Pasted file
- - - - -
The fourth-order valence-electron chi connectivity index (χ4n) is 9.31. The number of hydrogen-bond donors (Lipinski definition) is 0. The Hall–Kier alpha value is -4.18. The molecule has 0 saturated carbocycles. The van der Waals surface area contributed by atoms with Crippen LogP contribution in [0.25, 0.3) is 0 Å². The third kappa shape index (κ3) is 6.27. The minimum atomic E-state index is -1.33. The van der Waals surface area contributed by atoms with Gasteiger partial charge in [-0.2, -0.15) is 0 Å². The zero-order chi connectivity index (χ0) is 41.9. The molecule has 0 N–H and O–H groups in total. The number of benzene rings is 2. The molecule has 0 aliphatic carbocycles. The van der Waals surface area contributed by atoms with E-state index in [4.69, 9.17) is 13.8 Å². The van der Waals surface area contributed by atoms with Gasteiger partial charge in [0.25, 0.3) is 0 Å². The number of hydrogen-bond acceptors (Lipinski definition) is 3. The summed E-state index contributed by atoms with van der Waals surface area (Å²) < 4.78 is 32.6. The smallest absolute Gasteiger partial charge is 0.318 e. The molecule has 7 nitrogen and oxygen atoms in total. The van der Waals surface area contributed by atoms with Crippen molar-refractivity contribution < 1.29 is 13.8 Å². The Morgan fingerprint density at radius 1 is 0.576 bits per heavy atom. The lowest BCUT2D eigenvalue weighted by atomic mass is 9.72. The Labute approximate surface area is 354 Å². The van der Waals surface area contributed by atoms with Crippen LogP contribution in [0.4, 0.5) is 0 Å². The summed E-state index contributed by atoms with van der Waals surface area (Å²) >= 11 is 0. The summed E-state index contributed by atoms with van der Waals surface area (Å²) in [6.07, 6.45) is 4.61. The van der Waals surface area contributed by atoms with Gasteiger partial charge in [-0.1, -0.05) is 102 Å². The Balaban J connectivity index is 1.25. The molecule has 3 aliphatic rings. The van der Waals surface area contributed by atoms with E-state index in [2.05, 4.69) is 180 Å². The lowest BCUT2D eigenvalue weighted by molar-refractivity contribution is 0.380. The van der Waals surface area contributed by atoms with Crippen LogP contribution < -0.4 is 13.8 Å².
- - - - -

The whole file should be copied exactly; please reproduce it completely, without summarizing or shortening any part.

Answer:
The fourth-order valence-electron chi connectivity index (χ4n) is 9.31. The number of hydrogen-bond donors (Lipinski definition) is 0. The Hall–Kier alpha value is -4.18. The molecule has 0 saturated carbocycles. The van der Waals surface area contributed by atoms with Crippen LogP contribution in [0.25, 0.3) is 0 Å². The third kappa shape index (κ3) is 6.27. The minimum atomic E-state index is -1.33. The van der Waals surface area contributed by atoms with Gasteiger partial charge in [-0.2, -0.15) is 0 Å². The zero-order chi connectivity index (χ0) is 41.9. The molecule has 0 N–H and O–H groups in total. The number of benzene rings is 2. The molecule has 0 aliphatic carbocycles. The van der Waals surface area contributed by atoms with E-state index in [4.69, 9.17) is 13.8 Å². The van der Waals surface area contributed by atoms with Gasteiger partial charge in [0.25, 0.3) is 0 Å². The number of hydrogen-bond acceptors (Lipinski definition) is 3. The summed E-state index contributed by atoms with van der Waals surface area (Å²) < 4.78 is 32.6. The smallest absolute Gasteiger partial charge is 0.318 e. The molecule has 7 nitrogen and oxygen atoms in total. The van der Waals surface area contributed by atoms with Crippen molar-refractivity contribution < 1.29 is 13.8 Å². The Morgan fingerprint density at radius 1 is 0.576 bits per heavy atom. The lowest BCUT2D eigenvalue weighted by atomic mass is 9.72. The Labute approximate surface area is 354 Å². The van der Waals surface area contributed by atoms with Crippen LogP contribution in [0.4, 0.5) is 0 Å². The summed E-state index contributed by atoms with van der Waals surface area (Å²) >= 11 is 0. The summed E-state index contributed by atoms with van der Waals surface area (Å²) in [6.07, 6.45) is 4.61. The van der Waals surface area contributed by atoms with Gasteiger partial charge in [-0.1, -0.05) is 102 Å². The Balaban J connectivity index is 1.25. The molecule has 3 aliphatic rings. The van der Waals surface area contributed by atoms with E-state index in [2.05, 4.69) is 180 Å². The lowest BCUT2D eigenvalue weighted by molar-refractivity contribution is 0.380. The van der Waals surface area contributed by atoms with Crippen LogP contribution < -0.4 is 13.8 Å².